Health Subcommittee Chair Guthrie Opening Statement at Hearing on HHS’ FY 24 Budget
Washington, D.C. — Subcommittee on Health Chair Brett Guthrie (R-KY) delivered the following opening statement at today’s Health Subcommittee hearing titled “Fiscal Year 2024 Department of Health and Human Services Budget.”
Excerpts and highlights below:
PRESIDENT BIDEN’S UNSERIOUS BUDGET
“Today we are here to discuss the fiscal year 2024 budget for the U.S. Department of Health and Human Services.
“First, I want to say I have great concerns about the budget. After driving up inflation and federal spending, the president put forth an almost $7 trillion budget.
“In the HHS budget specifically, the Centers for Disease Control and Prevention (CDC) gets a significant increase in funding.
“Why should taxpayers give over even higher levels of spending to the CDC?
“Public trust in the CDC has been eroded due political response to the COVID-19 pandemic.
“The CDC is in need of serious reforms to restore public trust and needs to get back to its core mission.
“The HHS budget also has unfunded mandates on state Medicaid programs.
“The President also touts his budget increases Medicare solvency for another 25 years. This would be done through increases in taxes on American households and more price controls to forcibly set the prices for pharmaceutical drugs.
“These efforts will ultimately backfire and lead to even fewer life-saving cures for our seniors.”
ADDRESSING THE FENTANYL CRISIS
“On fentanyl, the President recently stated that ‘MAGA House Republican proposals would slash funding for border security—a move that could allow nearly 900 pounds of fentanyl in our country.’
“Clearly, the President and his team failed to check the Customs and Border Patrol’s website before releasing his budget proposal.
“Under the President’s watch, Customs and Border Patrol has seized over 11,000 pounds of illicit fentanyl at our Southwest Border.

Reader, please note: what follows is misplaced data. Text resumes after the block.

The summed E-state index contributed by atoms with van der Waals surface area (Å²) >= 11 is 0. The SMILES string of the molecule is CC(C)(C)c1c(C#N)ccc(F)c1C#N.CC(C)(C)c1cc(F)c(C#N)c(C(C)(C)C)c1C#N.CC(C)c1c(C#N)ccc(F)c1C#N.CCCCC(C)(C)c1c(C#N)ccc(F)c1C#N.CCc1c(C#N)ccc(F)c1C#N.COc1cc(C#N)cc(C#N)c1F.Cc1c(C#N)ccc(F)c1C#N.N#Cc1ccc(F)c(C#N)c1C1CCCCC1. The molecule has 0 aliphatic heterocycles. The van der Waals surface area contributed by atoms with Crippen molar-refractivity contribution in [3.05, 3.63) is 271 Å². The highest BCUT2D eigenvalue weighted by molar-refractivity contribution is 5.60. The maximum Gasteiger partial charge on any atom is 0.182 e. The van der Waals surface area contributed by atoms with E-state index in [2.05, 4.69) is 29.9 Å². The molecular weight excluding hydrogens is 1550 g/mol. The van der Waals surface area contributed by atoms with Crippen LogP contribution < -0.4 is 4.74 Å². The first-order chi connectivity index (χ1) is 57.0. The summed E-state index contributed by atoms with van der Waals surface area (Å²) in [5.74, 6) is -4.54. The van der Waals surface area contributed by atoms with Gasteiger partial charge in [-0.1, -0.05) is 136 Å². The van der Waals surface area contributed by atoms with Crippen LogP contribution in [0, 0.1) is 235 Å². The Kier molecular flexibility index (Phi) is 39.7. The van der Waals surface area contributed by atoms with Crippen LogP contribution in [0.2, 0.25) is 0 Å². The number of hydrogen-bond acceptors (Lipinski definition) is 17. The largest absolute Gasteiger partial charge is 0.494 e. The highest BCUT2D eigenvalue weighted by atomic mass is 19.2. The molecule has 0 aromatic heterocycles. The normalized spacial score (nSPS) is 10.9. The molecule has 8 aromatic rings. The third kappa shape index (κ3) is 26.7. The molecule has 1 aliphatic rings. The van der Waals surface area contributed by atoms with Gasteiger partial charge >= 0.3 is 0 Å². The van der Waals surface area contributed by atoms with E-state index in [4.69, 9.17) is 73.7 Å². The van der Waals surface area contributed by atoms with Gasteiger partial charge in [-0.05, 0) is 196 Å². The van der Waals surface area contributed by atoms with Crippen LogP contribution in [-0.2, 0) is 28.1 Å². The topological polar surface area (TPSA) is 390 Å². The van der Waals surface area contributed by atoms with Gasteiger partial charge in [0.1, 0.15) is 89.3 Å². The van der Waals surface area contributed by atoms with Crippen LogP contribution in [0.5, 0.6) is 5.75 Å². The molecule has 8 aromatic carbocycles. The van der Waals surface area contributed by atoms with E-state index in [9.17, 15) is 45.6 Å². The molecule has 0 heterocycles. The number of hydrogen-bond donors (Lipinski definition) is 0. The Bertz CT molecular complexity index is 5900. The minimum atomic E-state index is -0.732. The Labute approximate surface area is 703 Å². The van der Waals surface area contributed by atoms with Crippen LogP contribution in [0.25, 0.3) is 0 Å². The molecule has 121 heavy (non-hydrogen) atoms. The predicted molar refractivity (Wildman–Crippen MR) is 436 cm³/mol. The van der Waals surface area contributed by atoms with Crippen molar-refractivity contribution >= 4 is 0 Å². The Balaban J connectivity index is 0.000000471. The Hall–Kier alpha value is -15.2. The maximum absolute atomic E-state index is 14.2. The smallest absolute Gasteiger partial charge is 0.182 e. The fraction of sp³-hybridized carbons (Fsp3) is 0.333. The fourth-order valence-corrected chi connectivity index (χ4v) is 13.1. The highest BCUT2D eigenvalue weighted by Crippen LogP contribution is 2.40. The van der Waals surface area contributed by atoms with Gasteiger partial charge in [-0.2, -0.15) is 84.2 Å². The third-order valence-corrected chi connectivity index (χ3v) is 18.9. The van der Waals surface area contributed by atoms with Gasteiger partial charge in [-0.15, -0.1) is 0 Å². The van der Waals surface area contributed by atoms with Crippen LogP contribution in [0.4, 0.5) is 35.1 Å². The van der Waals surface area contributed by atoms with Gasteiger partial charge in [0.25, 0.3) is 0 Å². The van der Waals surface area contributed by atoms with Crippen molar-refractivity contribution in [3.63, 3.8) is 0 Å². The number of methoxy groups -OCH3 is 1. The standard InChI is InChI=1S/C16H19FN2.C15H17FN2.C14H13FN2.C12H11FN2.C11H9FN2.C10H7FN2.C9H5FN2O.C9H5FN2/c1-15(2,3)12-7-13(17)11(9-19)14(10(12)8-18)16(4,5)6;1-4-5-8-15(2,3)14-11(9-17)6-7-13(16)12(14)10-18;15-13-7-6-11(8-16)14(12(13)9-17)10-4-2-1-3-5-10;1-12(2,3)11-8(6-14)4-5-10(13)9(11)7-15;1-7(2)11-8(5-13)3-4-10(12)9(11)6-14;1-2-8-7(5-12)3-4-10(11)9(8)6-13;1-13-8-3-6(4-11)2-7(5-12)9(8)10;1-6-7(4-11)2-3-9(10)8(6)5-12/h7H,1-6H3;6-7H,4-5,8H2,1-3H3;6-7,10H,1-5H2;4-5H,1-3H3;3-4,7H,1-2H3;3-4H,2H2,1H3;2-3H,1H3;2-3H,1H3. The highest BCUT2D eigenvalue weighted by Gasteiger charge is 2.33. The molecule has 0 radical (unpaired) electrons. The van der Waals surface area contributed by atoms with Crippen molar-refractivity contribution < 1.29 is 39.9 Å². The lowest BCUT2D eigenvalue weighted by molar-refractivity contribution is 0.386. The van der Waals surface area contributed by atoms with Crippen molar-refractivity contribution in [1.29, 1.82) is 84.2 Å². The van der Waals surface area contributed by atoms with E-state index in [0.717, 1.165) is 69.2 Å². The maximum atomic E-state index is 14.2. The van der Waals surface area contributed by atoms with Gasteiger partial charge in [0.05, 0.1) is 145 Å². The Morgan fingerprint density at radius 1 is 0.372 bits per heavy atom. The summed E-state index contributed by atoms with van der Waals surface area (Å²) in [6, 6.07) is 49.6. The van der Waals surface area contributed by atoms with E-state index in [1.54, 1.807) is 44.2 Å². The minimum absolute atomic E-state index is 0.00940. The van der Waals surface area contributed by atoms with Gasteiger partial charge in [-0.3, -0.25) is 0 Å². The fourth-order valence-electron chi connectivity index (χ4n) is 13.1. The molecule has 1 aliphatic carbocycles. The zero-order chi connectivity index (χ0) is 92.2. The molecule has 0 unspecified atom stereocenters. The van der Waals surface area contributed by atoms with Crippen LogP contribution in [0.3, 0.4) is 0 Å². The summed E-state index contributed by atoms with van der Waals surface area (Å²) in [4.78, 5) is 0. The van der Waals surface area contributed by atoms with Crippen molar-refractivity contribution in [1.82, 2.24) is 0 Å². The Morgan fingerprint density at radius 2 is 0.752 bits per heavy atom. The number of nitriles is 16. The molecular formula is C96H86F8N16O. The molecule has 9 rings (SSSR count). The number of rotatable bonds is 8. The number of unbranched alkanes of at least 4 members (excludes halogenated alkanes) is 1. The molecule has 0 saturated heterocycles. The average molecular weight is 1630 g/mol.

“That’s just in the first six months of this fiscal year and represents nearly the total amount seized in all of fiscal year 2022.
“Those are just fentanyl seizures, not what is trafficked without being seized by Customs and Border Patrol.
“At the same time, drug overdoses eclipsed 107,000 in 2021, the highest ever in the United States.
“More than 70,000 of these deaths were from synthetic opioids, including fentanyl.
“President Biden’s budget uses the word ‘fentanyl’ twice compared to the 42 times it mentions ‘climate change.’
“This is unfair to the thousands of families across the country who have lost a loved one to fentanyl poisoning.
“I call on the administration to join us in supporting a class-wide ban on fentanyl-related substances.
“The HALT Fentanyl Act would do that. This bill was passed out of this committee less than a week ago with bipartisan support.
“It is long past time we permanently scheduled all fentanyl-related substances in schedule I.”
HARMING AMERICA’S SENIORS
“The administration has also claimed to be working to increase access to care and promote health equity.
“However, the Centers for Medicare and Medicaid Services recently declined to cover an entire class of FDA-approved Alzheimer’s treatments for Medicare patients.
“This significantly reduced access to care for minority and rural patient populations with no other options to treat this treacherous disease.
“The Biden administration also proposed cutting health care benefits for millions of Americans who receive health insurance through the ACA exchanges.
“Most recently, the Biden administration proposed slashing Medicare payments for drugs approved through the Accelerated Approval pathway.
“I was hoping that this budget might offer a focus on policies that we can work together on.
“This committee held a bipartisan hearing yesterday on the issue of health care affordability, most namely highlighting ways in which we can empower patients through greater price transparency.
“Failure to mention price transparency in the HHS budget is a real missed opportunity, considering all of the bipartisan support for greater transparency across the health care system.
“I invite the Secretary to work with this committee on this issue.
“In closing, I do thank the Secretary for being here today and know that, although we disagree on how to achieve our goals, we do share similar goals.
“To that end, I believe we can work on each of these pressing issues in a bipartisan fashion.”